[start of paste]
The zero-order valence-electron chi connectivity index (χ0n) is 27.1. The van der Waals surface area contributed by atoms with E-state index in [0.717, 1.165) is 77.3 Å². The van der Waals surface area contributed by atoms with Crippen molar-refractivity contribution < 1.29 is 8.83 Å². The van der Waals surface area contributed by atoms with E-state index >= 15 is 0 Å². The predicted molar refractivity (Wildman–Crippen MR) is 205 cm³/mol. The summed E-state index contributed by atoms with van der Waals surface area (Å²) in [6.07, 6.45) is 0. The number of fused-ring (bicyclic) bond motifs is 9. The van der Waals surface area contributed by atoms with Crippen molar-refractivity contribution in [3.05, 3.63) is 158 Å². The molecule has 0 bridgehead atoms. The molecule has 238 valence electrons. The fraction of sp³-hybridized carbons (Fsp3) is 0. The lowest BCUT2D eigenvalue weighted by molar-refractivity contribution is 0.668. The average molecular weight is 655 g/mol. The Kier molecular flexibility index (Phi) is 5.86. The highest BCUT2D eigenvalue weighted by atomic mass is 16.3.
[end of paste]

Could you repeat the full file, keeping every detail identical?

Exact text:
The zero-order valence-electron chi connectivity index (χ0n) is 27.1. The van der Waals surface area contributed by atoms with E-state index in [0.717, 1.165) is 77.3 Å². The van der Waals surface area contributed by atoms with Crippen molar-refractivity contribution < 1.29 is 8.83 Å². The van der Waals surface area contributed by atoms with E-state index >= 15 is 0 Å². The predicted molar refractivity (Wildman–Crippen MR) is 205 cm³/mol. The summed E-state index contributed by atoms with van der Waals surface area (Å²) in [6.07, 6.45) is 0. The number of fused-ring (bicyclic) bond motifs is 9. The van der Waals surface area contributed by atoms with Crippen molar-refractivity contribution in [3.05, 3.63) is 158 Å². The molecule has 0 bridgehead atoms. The molecule has 238 valence electrons. The fraction of sp³-hybridized carbons (Fsp3) is 0. The lowest BCUT2D eigenvalue weighted by molar-refractivity contribution is 0.668. The average molecular weight is 655 g/mol. The Kier molecular flexibility index (Phi) is 5.86. The highest BCUT2D eigenvalue weighted by atomic mass is 16.3.